|Version 1 (modified by 16 months ago) ( diff ),|
APO 3.5-m Users Committee Telecon, 02/04/2020
Attending: Nancy Chanover (NMSU), Mark Klaene (APO), Bill Ketzeback (APO), Kevin Schlaufman (JHU), Eric Bellm (UW), Ben Williams (UW), Zachory Berta-Thompson (CU), Misty Bentz (GSU), Moire Prescott (NMSU), Mukremin Kilic (OU), Joanne Hughes Clark (Seattle U), Russet McMillan (APO), Kal Kadlec (UW), Chip Kobulnicky (UWy), Sarah Tuttle (UW)
User feedback and comments from institutional representatives:
- NMSU - nothing to report
- Colorado - nothing to report
- Wyoming - nothing to report
- Oklahoma - nothing to report
- Washington - nothing to report
- Seattle - nothing to report
- FGCU - nothing to report (by email)
- Georgia State - nothing to report
- UVa - nothing to report (by email)
- JHU - nothing to report
- NAPG - no report
Telescope and Instruments Report:
Mark's detailed report is included below, followed by additional information discussed during today's call.
3.5-m Telescope and Instruments Highlights, 11/29/2019 - 1/29/2020
Numerous winter storms have come through, some depositing several inches of snow at a time. However, a few have consisted primarily of rain so the moisture level overall has been good but snowpack is low. We did lose a little time due to snow/ice on the roof. In a couple of instances there was no way to manually remove it, although this generally occurred during times of poor observing conditions. Overall there have been no serious telescope or instrument issues. We continue to make substantial progress in planning for a public open house on March 7, with a half-night of time allocated for eyepiece viewing.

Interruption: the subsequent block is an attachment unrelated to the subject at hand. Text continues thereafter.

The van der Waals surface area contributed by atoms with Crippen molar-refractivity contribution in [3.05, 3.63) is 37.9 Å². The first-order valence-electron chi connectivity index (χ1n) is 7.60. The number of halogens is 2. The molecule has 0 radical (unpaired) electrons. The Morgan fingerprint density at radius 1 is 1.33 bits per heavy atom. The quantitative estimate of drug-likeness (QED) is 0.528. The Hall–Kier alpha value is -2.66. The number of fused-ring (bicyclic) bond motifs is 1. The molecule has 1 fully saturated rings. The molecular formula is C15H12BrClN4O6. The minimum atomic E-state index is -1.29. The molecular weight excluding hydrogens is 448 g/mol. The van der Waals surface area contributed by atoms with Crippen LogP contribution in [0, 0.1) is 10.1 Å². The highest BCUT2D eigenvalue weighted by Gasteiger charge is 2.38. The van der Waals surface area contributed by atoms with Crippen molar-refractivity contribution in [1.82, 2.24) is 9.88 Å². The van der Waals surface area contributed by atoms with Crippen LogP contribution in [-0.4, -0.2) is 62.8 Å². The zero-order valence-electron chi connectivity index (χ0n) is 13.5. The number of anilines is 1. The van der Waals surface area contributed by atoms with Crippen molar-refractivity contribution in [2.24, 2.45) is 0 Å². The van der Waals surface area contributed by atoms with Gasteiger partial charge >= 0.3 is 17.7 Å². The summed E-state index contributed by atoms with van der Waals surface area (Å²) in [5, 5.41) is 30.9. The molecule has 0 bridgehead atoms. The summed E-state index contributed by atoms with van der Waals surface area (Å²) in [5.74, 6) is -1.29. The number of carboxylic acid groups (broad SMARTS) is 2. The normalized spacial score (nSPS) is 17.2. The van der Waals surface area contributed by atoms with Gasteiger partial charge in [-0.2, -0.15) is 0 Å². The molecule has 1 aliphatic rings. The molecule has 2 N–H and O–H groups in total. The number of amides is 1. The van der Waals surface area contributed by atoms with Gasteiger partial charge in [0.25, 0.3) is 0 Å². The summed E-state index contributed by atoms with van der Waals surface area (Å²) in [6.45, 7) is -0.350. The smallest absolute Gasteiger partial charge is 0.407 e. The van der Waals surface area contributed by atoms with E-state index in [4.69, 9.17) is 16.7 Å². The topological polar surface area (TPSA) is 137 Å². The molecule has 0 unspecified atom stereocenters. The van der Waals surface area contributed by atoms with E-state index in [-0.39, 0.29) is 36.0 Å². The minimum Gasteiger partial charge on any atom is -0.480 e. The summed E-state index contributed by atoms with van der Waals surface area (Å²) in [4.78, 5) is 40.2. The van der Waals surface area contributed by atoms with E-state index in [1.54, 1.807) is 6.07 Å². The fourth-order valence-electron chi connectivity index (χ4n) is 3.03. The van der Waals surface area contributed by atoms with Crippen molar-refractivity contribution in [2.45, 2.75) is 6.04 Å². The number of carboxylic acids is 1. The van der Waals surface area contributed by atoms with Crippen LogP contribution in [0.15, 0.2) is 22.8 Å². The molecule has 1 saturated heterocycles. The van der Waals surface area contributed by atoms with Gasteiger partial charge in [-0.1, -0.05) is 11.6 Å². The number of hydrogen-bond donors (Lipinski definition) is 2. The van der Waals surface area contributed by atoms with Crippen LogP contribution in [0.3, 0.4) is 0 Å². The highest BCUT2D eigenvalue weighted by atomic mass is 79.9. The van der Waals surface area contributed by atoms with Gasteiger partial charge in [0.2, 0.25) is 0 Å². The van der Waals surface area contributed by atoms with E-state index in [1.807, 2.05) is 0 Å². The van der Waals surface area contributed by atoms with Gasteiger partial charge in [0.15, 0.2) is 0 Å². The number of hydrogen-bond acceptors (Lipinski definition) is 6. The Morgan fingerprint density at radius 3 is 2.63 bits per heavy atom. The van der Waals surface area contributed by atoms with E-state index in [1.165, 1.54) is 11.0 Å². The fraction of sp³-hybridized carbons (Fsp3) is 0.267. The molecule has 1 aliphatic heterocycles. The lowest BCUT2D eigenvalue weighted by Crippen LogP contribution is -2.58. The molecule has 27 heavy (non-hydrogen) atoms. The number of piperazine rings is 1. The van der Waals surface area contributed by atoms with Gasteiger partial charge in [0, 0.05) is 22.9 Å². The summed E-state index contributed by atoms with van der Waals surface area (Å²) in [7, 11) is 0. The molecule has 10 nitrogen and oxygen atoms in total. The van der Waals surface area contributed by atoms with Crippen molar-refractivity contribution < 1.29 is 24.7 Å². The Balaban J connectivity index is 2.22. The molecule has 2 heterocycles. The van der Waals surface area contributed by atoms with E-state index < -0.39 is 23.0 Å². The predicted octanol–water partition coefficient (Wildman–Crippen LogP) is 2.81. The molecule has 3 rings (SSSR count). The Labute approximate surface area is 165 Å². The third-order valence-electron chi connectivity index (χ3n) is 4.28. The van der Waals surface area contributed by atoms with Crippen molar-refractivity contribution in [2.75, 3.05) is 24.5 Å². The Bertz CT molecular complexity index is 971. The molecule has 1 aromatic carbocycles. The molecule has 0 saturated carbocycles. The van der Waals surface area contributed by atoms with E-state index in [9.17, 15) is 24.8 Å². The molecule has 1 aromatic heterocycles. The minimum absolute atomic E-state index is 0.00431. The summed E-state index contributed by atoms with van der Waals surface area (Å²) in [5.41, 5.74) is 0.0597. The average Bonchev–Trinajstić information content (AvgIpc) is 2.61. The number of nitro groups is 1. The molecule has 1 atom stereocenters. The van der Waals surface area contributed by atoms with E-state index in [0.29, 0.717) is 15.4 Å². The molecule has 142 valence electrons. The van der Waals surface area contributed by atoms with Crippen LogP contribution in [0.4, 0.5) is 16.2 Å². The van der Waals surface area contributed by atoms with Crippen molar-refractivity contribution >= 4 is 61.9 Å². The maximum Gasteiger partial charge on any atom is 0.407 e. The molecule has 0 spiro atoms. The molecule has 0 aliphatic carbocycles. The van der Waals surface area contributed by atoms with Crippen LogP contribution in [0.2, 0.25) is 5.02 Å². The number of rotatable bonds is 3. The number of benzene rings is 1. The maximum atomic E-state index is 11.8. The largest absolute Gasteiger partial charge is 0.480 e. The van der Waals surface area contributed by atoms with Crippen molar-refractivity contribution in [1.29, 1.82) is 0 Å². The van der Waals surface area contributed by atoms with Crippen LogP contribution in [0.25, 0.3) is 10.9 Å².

Nominal operations with minimal problems.
DIS: The blue camera contamination is still bad and there are no plans to service it. The red camera is at times worse and at times better. There hasn’t been a consistent worsening trend; we continue to monitor this. There were minor issues with the cart and turret detent that were and are being addressed and monitored.